I would be of the firm belief that children should constitute a significant stakeholder in your systemic model for co-reform. I would even venture to assert that they be regarded as the first and central stakeholder, so that they themselves and not their learning be placed at the center of your model. -C.G.
While students are definitely stakeholders in the model, I am reluctant to place them at the same level as the other stakeholders. This reluctance stems from my perceptions of children's inability to establish or define the most valuable learning outcomes for themselves. In my own research I have come across cases of learners avoiding certain content areas because they feel that content would be unsettling. As learners get older they should develop a better ability to define their own learning paths, but even at the university level students still often have difficulty in making good learning decisions.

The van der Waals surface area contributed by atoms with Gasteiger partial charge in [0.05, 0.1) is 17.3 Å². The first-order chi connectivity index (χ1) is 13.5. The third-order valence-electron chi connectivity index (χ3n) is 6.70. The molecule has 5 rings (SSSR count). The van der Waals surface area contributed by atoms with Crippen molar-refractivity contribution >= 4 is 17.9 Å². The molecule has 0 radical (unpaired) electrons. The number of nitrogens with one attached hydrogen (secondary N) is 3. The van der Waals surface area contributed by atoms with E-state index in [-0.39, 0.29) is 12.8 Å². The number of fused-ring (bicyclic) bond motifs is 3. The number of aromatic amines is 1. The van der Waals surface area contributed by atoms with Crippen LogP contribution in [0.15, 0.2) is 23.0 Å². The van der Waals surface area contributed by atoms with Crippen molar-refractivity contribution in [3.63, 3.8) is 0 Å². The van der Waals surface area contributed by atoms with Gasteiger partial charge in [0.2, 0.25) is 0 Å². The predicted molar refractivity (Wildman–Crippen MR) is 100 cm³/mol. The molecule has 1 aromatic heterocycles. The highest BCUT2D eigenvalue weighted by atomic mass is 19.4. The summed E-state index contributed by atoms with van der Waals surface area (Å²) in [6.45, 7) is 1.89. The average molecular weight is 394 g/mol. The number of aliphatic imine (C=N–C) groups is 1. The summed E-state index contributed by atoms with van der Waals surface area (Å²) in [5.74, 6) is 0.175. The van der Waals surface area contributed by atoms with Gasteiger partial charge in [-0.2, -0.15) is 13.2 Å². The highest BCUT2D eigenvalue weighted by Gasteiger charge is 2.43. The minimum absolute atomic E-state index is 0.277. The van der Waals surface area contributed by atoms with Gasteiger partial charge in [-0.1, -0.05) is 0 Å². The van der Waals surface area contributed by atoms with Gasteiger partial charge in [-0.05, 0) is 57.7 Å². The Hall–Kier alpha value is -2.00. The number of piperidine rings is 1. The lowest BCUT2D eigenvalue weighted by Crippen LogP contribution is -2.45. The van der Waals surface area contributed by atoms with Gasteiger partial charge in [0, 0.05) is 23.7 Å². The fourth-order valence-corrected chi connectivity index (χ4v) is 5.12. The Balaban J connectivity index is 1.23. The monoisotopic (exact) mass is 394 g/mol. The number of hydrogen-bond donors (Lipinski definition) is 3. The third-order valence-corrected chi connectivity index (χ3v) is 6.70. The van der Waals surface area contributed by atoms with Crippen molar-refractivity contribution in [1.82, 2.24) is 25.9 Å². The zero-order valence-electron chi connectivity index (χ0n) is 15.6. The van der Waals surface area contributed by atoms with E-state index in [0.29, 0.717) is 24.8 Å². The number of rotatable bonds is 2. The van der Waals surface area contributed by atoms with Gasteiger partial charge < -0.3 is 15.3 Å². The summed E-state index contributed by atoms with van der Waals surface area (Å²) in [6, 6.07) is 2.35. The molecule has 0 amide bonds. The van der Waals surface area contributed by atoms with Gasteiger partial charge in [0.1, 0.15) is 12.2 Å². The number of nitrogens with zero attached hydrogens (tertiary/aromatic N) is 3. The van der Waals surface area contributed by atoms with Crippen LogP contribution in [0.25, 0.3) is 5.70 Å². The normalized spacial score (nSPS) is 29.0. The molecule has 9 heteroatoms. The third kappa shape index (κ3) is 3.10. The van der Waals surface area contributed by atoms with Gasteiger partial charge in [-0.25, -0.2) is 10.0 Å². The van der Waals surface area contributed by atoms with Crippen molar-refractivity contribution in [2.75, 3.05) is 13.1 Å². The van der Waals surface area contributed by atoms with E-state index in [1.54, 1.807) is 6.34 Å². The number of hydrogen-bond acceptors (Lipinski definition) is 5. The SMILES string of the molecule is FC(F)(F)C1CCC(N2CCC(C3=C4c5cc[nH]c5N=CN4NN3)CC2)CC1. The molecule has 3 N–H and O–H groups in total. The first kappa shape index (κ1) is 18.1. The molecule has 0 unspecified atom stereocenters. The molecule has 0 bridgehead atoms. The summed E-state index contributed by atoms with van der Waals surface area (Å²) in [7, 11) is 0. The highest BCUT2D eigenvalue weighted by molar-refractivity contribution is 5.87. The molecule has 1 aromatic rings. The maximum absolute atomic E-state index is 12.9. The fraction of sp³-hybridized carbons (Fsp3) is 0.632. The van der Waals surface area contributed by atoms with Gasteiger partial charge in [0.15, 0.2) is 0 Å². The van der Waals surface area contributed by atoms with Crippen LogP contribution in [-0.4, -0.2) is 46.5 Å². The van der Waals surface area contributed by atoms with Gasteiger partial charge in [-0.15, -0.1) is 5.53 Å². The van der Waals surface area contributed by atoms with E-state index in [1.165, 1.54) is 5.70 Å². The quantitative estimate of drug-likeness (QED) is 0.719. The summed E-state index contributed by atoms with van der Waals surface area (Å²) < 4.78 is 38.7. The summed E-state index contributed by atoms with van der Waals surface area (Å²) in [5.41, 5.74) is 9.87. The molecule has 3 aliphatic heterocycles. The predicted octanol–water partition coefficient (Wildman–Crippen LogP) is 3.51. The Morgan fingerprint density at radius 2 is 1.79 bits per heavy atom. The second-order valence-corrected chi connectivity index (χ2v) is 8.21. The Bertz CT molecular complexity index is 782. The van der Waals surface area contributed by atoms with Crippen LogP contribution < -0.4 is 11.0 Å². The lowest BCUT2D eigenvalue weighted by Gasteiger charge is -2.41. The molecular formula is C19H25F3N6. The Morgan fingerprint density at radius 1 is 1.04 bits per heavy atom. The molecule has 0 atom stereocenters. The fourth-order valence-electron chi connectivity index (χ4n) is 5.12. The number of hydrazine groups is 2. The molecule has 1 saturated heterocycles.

Student learning should remain at the center of the model so that everyone else involved in the system has a constant reminder of the overall goal of the system. I like Susan's sugestion of adding a " fifth corner " that includes students. This way, students could have an input into the system, but would be guided in that input by the other stakeholders. Even then, I retain some reservations about third-graders' ability to set priorities for themselves in terms of learning goals.